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Journey planning woes for court closure scheme

12/10/15

Department for Transport system criticised by court users

Technology behind the Department for Transport’s ill-fated Transport Direct website, closed in 2014, is still being used to justify a controversial programme to close court buildings in England and Wales, it has emerged.

iStock_Anthony-BaggettA consultation on the proposed closure of 91 courts as part of the Ministry of Justice’s efficiency programme ends this week.  The ministry says that the need for physical premises can be cut by the use of technology and that the buildings picked for closure are within an hour’s travel of alternatives.

But court staff and regular users have challenged these assumptions, saying that the journey time calculations are based on theoretical driving time, without taking into account public transport timetables or local geographic factors.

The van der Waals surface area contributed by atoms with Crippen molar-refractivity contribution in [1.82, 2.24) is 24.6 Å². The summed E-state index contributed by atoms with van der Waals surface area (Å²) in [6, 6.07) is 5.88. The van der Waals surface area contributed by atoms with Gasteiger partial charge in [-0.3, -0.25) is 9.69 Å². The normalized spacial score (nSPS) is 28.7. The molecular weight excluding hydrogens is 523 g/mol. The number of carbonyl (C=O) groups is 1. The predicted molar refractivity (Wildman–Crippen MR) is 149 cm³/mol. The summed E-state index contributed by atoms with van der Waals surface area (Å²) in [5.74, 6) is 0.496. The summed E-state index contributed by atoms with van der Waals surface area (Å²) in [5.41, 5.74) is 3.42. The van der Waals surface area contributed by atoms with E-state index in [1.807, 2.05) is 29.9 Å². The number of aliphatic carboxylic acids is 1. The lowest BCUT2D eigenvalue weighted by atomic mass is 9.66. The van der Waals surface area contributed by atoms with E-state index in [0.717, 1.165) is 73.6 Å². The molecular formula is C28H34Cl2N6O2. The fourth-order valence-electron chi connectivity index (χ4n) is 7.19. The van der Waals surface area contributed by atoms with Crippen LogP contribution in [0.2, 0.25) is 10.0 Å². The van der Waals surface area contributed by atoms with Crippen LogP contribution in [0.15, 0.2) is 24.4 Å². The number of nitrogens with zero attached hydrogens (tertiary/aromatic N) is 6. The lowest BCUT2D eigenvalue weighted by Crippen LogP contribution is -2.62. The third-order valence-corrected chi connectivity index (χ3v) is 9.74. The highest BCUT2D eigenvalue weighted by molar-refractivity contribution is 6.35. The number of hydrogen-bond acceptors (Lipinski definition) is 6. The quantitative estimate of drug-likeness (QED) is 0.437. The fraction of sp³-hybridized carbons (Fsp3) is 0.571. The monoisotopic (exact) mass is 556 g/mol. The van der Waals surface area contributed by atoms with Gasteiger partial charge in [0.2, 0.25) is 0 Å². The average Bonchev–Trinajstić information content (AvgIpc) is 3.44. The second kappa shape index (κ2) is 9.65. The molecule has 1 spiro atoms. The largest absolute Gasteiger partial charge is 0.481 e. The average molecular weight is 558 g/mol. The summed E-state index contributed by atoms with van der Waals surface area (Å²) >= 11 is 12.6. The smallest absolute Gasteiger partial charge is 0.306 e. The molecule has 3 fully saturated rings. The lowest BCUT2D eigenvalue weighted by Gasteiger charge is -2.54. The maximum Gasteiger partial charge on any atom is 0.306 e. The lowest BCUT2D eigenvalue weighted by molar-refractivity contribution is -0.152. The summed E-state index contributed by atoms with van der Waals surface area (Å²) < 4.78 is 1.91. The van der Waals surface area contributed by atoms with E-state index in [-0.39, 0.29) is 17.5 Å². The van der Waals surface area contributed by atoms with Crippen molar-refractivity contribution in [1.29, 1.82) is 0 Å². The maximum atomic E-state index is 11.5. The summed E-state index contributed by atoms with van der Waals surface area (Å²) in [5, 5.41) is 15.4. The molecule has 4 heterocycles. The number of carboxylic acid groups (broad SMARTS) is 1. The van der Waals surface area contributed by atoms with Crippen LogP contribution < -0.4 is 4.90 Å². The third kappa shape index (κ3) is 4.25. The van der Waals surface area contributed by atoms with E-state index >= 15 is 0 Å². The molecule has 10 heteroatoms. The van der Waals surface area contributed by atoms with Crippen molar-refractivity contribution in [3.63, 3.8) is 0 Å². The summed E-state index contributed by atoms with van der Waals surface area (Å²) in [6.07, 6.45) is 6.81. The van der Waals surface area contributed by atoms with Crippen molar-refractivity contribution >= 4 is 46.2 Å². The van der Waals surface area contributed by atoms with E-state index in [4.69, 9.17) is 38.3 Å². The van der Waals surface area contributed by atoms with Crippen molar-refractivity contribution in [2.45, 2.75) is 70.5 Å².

According to today’s Law Society Gazette, HM Courts & Tribunals Service says the analysis of travel times is based on the Department for Transport’s Journey Planner tool. This was the enabling technology behind the Transport Direct website, which set out to create an all-purpose journey planner but was plagued with errors, such as once routing a journey from London to Eastbourne via Troon.

Driving times

The site, originally justified partly on the basis that it might encourage car drivers to switch to public transport, also tended to underestimate driving times. Transport Direct was closed last year after Whitehall admitted that several private sector websites fulfilled the function.

The Law Society has called for 59 of the 91 courts to be saved. In its response to the Ministry of Justice consultation, the society said it was “seriously concerned” about the impact of the proposed closures, and cited a “worrying number” of factual errors in the consultation.These included calculating usage figures based on the wrong number of courtrooms, and proposing that a court be closed because it lacked modern IT, when in fact the technology had been installed.

“While a modernised court service and efficient use of technology would benefit all court users, this must not come at the expense of access to justice,” it added.

 

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